Ernst J Schaefer
- Japan Atherosclerosis Society
- Journal of Atherosclerosis and Thrombosis (ISSN:13403478)
- pp.48330, (Released:2019-02-07)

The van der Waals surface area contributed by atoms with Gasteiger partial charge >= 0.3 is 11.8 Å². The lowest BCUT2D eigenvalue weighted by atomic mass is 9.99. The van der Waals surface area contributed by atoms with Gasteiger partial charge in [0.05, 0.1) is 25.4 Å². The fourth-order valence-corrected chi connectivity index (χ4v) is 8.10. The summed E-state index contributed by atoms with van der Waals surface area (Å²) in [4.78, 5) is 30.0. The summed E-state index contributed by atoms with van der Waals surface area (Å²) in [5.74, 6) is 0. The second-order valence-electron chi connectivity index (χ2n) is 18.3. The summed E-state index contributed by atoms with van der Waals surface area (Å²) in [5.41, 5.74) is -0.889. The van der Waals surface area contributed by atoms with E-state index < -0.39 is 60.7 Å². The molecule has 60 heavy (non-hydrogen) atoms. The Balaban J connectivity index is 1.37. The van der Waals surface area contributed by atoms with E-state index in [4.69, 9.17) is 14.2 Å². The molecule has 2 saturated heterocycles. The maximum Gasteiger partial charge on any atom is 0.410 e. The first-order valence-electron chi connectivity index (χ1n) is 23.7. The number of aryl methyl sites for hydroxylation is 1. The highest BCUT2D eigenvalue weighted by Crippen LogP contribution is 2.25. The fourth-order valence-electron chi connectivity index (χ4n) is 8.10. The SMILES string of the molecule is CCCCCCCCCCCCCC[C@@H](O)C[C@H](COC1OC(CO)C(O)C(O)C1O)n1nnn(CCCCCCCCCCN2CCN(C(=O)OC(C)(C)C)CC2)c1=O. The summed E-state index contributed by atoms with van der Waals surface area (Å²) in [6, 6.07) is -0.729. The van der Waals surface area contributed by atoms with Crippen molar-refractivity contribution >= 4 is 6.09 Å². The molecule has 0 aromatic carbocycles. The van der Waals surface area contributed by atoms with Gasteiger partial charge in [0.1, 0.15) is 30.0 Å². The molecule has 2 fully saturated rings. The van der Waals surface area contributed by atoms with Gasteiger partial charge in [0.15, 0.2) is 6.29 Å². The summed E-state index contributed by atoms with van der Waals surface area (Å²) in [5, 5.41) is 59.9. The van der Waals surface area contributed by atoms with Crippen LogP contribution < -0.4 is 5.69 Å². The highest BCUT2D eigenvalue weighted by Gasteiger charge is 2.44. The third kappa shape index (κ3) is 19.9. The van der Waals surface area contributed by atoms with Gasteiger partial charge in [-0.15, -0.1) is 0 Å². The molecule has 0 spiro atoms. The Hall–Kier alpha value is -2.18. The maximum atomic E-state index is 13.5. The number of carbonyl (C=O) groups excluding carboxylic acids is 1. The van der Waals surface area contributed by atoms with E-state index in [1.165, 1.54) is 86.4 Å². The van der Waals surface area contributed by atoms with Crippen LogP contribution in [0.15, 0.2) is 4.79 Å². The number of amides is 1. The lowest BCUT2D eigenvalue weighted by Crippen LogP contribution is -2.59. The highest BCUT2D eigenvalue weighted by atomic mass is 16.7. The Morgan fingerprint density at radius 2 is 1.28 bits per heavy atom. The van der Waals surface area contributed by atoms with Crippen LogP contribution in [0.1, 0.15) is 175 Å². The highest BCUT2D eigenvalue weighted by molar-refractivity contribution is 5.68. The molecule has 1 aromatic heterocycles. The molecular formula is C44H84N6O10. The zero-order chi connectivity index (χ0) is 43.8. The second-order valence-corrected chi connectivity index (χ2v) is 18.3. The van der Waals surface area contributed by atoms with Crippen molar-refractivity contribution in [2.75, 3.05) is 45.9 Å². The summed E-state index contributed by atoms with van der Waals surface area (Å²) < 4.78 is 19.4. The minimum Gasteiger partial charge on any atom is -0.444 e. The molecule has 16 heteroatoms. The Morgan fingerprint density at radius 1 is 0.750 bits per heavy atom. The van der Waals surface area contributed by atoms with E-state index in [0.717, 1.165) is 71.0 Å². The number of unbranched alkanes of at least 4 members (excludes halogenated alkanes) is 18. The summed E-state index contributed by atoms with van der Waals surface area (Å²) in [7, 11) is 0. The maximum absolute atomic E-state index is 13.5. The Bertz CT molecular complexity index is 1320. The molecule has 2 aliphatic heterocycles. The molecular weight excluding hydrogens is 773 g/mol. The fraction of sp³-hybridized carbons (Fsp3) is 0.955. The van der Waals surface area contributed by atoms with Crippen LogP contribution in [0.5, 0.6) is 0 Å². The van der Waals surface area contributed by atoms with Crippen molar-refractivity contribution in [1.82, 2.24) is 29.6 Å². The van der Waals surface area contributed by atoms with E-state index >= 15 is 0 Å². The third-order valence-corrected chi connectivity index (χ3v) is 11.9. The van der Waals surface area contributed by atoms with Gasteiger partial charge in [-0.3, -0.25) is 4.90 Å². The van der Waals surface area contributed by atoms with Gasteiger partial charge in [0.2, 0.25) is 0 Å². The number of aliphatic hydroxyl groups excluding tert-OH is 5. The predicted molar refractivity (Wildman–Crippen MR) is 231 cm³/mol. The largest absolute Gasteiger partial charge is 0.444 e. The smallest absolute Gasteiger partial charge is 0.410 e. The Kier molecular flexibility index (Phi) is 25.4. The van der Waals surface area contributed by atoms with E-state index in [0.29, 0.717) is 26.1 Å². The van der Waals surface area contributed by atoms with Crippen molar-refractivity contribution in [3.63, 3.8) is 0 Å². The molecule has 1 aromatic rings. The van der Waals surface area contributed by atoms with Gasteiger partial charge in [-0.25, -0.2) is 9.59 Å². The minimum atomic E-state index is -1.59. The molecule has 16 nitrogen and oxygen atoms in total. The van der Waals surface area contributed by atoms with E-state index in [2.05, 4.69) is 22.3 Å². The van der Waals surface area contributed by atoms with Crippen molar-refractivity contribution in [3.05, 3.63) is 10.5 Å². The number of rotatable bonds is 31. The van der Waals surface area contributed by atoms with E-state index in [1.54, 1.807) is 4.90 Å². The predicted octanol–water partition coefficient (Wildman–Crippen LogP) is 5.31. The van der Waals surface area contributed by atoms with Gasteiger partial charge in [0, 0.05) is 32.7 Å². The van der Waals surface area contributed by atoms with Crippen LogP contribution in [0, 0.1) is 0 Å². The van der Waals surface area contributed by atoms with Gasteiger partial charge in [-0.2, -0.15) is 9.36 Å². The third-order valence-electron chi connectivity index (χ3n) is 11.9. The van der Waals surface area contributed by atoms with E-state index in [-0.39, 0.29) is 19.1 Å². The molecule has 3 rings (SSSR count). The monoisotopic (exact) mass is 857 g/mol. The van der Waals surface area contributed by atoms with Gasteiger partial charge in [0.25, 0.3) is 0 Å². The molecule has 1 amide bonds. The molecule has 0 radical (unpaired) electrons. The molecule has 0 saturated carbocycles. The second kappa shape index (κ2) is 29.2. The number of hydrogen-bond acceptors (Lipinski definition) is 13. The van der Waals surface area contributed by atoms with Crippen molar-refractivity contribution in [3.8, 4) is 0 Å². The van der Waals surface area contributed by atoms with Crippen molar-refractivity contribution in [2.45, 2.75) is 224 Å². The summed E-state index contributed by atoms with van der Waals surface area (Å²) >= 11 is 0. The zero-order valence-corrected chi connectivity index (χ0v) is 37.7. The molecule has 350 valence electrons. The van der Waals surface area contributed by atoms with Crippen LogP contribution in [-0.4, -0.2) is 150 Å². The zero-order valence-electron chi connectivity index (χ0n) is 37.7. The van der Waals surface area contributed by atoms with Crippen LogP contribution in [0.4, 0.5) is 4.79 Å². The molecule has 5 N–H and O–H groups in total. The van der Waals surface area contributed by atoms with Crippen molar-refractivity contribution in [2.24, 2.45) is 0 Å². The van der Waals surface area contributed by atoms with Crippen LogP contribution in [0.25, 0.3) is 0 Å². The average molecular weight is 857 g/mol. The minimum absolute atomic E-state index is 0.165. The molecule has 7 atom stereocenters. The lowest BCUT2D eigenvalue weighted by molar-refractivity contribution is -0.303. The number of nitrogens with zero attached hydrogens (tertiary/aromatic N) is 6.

Aims: Prediabetes and diabetes are associated with increased insulin resistance and decreased insulin production, dyslipidemia, and increased cardiovascular disease (CVD) risk. Our goals were to assess lipoprotein subfractions using novel assays in such subjects.Methods: Fasting normal, prediabetic, and diabetic Taiwanese men and women (n=2,049) had their serum glucose, glycosylated hemoglobin, insulin, total cholesterol (TC), triglycerides (TG), high-density lipoprotein cholesterol (HDL-C), HDL3-C, apolipoprotein E-HDL-C, direct low-density lipoprotein cholesterol (LDL-C), small dense LDL-C (sdLDL-C), LDL-TG, and remnant lipoprotein cholesterol (RLP-C) levels measured using novel assays. HDL2-C, LDL-C, and large-buoyant LDL-C (lbLDL-C) were calculated.Results: Prediabetic male and female subjects had significantly higher levels of TG, RLP-C, sdLDL-C, the sdLDL-C/LDL-C ratio, and LDL-TG than normal subjects, and statin treatment abolished this effect in men, but not in women. Diabetic male and female subjects had significantly higher TG and sdLDL-C/LDL-C ratios, and significantly lower levels of HDL-C, HDL2-C, HDL3-C, and apoE HDL-C than normal subjects, as did prediabetic women. Median direct LDL-C levels were >100 mg/dL in all groups, even in those receiving statin therapy. Calculated LDL-C significantly underestimated direct LDL-C by >10% in diabetic subjects.Conclusions: Our data indicate that prediabetic subjects were more likely to have significantly elevated RLP-C, sdLDL-C, and LDL-TG, while diabetic subjects were more likely to have significantly decreased HDL-C, HDL2-C, HDL3-C, and apoE HDL-C than normal subjects, and calculated LDL-C significantly underestimated their direct LDL-C. In our view, direct LDL-C and sdLDL-C should be measured and optimized in both diabetic and prediabetic subjects to reduce CVD risk.